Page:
New Delhi: In the face of unconfirmed media reports of some Indian soldiers having been taken captive in the aftermath of the June 15 violent face-off with Chinese soldiers at the Galwan valley in Ladakh, the Indian government said on Thursday that “there are no Indian troops missing in action” and that the two sides are in discussions to activate an institutional mechanism on closing gaps in communication at the border.
The Indian clarification – first from the Indian Army and then the Ministry of External Affairs – was carefully worded, the use of present tense and the assertion that none are “missing in action” leaving open the possibility that some soldiers had been taken prisoner prior to being released.
Indeed, The Hindu has quoted an unidentified “security source” as saying a total of 10 soldiers “including a lieutenant colonel and three majors” had been in Chinese custody since the clash on the night May 15/16 and were all released around 5 pm on Thursday following an agreement reached by both armies in their de-escalation talks on Wednesday evening.
Twenty Indian soldiers were killed during the clash in the upper reaches of Galwan valley, when Indian troops had gone to inspect the de-escalation process agreed upon by the two sides.
According to various media reports, the Chinese came armed with clubs spiked with nails, beat the Indian soldiers and pushed them to their death into the raging waters of the Galwan river. Besides the 20 dead, 76 soldiers were injured, with 18 said to have received serious injuries.
Jaishankar vs Rahul Gandhi
Also on Thursday, external affairs minister S. Jaishankar waded into the political battlefield with the opposition Congress leader Rahul Gandhi over the protocol followed by Indian soldiers during their encounter with the Chinese troops.
Rahul Gandhi posted a tweet with the video interview of a former senior army officer – Lt Gen H.S. Panag – questioning why Indian soldiers did not carry arms while meeting with the Chinese at the border.
“How dare China kill our unarmed soldiers? Why were our soldiers sent unarmed to martyrdom?” tweeted Gandhi.
Jaishankar replied to him on Twitter that the Indian troops at Galwan on June 15 were carrying arms, but were restrained by the rules of engagement that have been drawn up based on bilateral border agreements.
Let us get the facts straight.
All troops on border duty always carry arms, especially when leaving post. Those at Galwan on 15 June did so. Long-standing practice (as per 1996 & 2005 agreements) not to use firearms during faceoffs. https://t.co/VrAq0LmADp
— Dr. S. Jaishankar (@DrSJaishankar) June 18, 2020
Jaishankar was referring to clauses in the agreements which curb the use of firepower within two kilometres of the Line of Actual Control.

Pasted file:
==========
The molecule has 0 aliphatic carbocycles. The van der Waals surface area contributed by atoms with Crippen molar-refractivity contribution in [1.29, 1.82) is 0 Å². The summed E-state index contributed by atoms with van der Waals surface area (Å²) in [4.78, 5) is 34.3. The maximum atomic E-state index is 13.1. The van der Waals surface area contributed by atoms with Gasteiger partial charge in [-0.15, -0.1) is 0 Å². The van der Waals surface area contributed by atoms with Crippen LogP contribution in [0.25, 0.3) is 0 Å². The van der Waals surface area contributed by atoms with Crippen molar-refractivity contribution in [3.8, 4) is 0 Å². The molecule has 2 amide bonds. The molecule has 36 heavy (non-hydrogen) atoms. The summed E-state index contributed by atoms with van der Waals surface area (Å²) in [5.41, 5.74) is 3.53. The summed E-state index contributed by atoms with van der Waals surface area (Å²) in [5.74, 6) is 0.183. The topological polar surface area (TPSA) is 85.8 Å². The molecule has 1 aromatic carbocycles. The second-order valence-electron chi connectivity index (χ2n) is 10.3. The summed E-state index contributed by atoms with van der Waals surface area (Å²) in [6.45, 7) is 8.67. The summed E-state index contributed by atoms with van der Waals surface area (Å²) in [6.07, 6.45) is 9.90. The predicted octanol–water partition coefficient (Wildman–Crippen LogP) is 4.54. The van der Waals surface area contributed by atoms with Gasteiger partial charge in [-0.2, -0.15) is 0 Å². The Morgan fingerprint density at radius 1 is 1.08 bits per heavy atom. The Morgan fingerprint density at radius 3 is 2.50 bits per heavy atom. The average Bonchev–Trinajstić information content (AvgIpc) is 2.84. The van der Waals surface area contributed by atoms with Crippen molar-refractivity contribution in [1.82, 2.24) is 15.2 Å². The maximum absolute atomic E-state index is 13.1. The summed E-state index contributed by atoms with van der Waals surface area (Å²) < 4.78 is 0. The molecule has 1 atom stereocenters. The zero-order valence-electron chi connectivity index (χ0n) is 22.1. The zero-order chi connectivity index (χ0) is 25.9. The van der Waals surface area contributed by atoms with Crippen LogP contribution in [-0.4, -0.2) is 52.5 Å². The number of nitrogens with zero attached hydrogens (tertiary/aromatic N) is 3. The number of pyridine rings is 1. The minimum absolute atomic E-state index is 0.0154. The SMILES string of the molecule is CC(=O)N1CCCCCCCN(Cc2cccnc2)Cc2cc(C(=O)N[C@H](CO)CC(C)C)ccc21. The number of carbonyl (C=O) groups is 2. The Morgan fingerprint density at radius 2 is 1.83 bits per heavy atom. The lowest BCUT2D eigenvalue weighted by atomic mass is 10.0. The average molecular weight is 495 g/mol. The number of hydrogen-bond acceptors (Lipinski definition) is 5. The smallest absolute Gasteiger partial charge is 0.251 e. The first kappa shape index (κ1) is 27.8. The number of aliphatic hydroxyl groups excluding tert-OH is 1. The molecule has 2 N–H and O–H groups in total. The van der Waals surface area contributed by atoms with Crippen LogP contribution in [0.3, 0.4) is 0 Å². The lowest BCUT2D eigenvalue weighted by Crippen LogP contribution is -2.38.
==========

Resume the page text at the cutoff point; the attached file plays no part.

During the foreign ministry briefing in Beijing on Thursday, spokesperson Zhao Lijian dodged a question on the reports of Chinese soldiers carrying spiked rods and reiterated the narrative that Indian soldiers had crossed the Line of Actual Control.
In New Delhi, the MEA spokesperson repeated India’s accusation made the day earlier that China had taken “premeditated and planned action that was directly responsible for the resulting violence and casualties suffered by both sides”.
He added that given India’s “responsible approach to border management”, all Indian activities “are always within the Indian side of the LAC”. “We expect the Chinese side to also confine its activities to its side of the LAC,” said Srivastava.
After the violent clash, the Chinese government had claimed that the entire Galwan valley was their territory – a public assertion that came as a surprise to the Indian side. The Indian government refuted the claim, noting that such a an “exaggerated and untenable” territorial declaration was contrary to the understanding reached by the two sides on June 6.
The MEA spokesperson said that the Indian external affairs minister had told his Chinese counterpart Wang Yi on Wednesday that “the need of the hour was for the Chinese side to reassess its actions and take corrective steps”.
“They should strictly respect and observe the Line of Actual Control and not take any unilateral action to alter it. It was agreed that both sides would implement the dis-engagement understanding of 6th June sincerely. Neither side would take any action to escalate matters and instead, ensure peace and tranquillity as per bilateral agreements and protocols,” the MEA spokesperson told reporters.
He added that New Delhi was convinced of the need to maintain peace and tranquillity at the border, but was also “strongly committed to ensuring India’s sovereignty and territorial integrity”.
Both the Indian and Chinese foreign ministries noted that the two sides are in regular touch at diplomatic and military level.
Srivastava also revealed that the two sides were discussing the possibility of activating the platform of the Working Mechanism for Consultation and Coordination on Border Affairs (WMCC).
This mechanism was set up in 2012 with the aim to ensure that there was coordination between the two government at the time of a stand-off and to ensure that the border agreements were implemented.
Meanwhile, India and China held major general-level talks for the third straight day to defuse the situation and continue the process of disengagement as agreed by the corps commanders on June 6. It lasted for over six hours, with another meeting scheduled for Friday.